LGBTQIA+, Media & Culture

Do Straight Couples Really Make Better Parents Than Gay Couples?

June 13, 2012 by Justin Lehmiller

Every time a new study comes out comparing the outcomes of children raised by same-sex and heterosexual couples, it garners a huge amount of media attention. It doesn’t matter what the actual findings are or whether the study is even of good quality—reporters, politicians, and activists take it as an opportunity to reignite the debate over whether a couple’s sexuality affects their parenting skills. In my view, such media reports are not only inconsequential, but they are also offensive and counterproductive. Let me explain.

1. There is no single, definitive study comparing gay and straight couples’ parenting skills. Every study has its own flaws and limitations and must be considered in the context of the larger body of research. The media does a great disservice to the public when it runs a sensationalized headline that highlights the results of just a single new study. All this creates is widespread confusion and misconceptions. For instance, in 2010, Time ran a story entitled “Study: Children of Lesbians May Do Better than Their Peers,” while just this week, Fox News ran an article entitled “Study Finds Host of Challenges for Kids of Gay Parents.” So which study should we believe and use to inform policy decisions?

Well, the 2010 study suggesting lesbians are better parents is rather small—it considers only 154 lesbians who underwent artificial insemination to start a family [1]. As a result, it is certainly not representative of all lesbian couples, nor can it speak to the parenting skills of gay men or same-sex couples who adopt. What about the more recent study suggesting that children of gay parents are “challenged?” That research has its own set of problems. In particular, most of the “same-sex couples” included in that study were actually male-female couples in which one of the partners came out after they had a child together [2]. So we’re not really talking about same-sex couples at all in this case; rather, we’re mostly talking about male-female couples who divorced or separated because one of them was actually gay. That’s a whole other matter entirely and saying that these relationships represent same-sex couples in general is disingenuous. Thus, we cannot look at just one study—we need to look at the broader pattern in the literature, which has consistently found that there’s usually no difference between children raised in same-sex and heterosexual households.

2. Media reports that try to persuade you that there is one “ideal” or “optimal” way to raise a child are offensive to all nontraditional families. The reality is that there is not a single parental arrangement that would universally benefit every child, and kids can be successful and well-adjusted growing up in all kinds of environments. The fact of the matter is that there are some excellent straight parents and some excellent gay parents—but at the same time, there are some awful straight parents and some awful gay parents. People who say that children are always better off with their two biological parents are, quite honestly, full of it. What if the biological parents don’t want the child? What if one of them is violent or abuses substances? What if they’re never home or aren’t emotionally supportive of their kids? Just because someone is heterosexual or biologically related to a child doesn’t automatically make them good parenting material. The thing that really matters is whether children are growing up in a stable, loving environment, and this is possible with a straight couple, a gay couple, a single parent, or any number of other arrangements.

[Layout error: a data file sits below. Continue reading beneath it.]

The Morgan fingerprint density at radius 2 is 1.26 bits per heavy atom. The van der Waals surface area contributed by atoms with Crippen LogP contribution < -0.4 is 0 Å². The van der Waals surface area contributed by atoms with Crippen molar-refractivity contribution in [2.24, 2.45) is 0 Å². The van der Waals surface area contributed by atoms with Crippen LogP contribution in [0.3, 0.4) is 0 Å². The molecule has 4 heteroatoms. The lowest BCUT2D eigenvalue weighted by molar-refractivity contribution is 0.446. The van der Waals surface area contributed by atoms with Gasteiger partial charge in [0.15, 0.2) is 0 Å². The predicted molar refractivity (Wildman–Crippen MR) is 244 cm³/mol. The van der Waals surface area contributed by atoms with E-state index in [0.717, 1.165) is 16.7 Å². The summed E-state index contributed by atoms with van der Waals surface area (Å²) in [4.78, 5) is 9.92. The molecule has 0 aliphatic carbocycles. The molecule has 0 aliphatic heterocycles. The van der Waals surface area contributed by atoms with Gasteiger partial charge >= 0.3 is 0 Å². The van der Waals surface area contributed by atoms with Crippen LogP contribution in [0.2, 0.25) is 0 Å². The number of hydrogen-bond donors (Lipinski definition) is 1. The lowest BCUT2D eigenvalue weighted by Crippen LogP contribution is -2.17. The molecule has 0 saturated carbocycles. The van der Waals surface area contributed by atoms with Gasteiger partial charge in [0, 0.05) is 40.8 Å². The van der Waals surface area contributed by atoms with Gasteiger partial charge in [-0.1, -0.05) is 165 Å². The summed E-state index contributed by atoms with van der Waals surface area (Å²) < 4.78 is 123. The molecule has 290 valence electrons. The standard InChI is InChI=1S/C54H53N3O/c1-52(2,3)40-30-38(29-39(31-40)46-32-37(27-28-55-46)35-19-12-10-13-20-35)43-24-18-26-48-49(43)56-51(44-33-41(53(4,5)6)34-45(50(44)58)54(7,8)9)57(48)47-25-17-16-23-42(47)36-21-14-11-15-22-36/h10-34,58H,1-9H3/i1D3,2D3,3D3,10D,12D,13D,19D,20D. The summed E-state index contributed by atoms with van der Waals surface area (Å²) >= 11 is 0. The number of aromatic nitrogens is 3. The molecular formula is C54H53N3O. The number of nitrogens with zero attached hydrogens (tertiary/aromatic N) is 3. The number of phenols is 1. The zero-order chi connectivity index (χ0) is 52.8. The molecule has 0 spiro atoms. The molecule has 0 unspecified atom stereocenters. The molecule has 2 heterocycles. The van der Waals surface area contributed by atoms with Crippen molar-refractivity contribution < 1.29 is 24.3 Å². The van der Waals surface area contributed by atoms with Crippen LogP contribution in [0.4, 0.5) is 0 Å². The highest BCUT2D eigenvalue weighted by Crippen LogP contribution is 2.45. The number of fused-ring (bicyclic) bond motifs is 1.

3. The debate over who has superior parenting skills does nothing to help children who are actually in need, and it is a distraction from the real issues. Most research finds no difference, or only small differences between children raised by same-sex and heterosexual couples. In cases where differences are observed, it’s not like we’re talking about kids becoming CEOs vs. drug dealers—we’re usually only talking about relatively modest differences on measures of academic achievement and psychological well-being. And while these differences may be statistically significant, they aren’t necessarily all that meaningful or important in the real world. In other words, people in the media (and some scientists) frequently make the mistake of assuming that statistically significant differences always have practical significance. And even if we do discover that one parenting arrangement is slightly better than another, will that actually change anything for the kids?

In short, we would be better off if we ended the debate over who makes better parents because it is not taking us anywhere. Instead, the focus should be on how to make everyone–regardless of their sexuality and relationship status–better parents.

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[1] Gartrell, N., & Bos, H. (2010). US National Longitudinal Lesbian Family Study: Psychological adjustment of 17-year-old adolescents. Pediatrics, 126, 1-9.

[2] Regnerus, M. (2012). How different are the adult children of parents who have same-sex relationships? Findings from the New Family Structures Study. Social Science Research, 41, 752-770.

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Written by
Dr. Justin Lehmiller
Founder & Owner of Sex and Psychology

Dr. Justin Lehmiller is a social psychologist and Research Fellow at The Kinsey Institute. He runs the Sex and Psychology blog and podcast and is author of the popular book Tell Me What You Want. Dr. Lehmiller is an award-winning educator, and a prolific researcher who has published more than 50 academic works.

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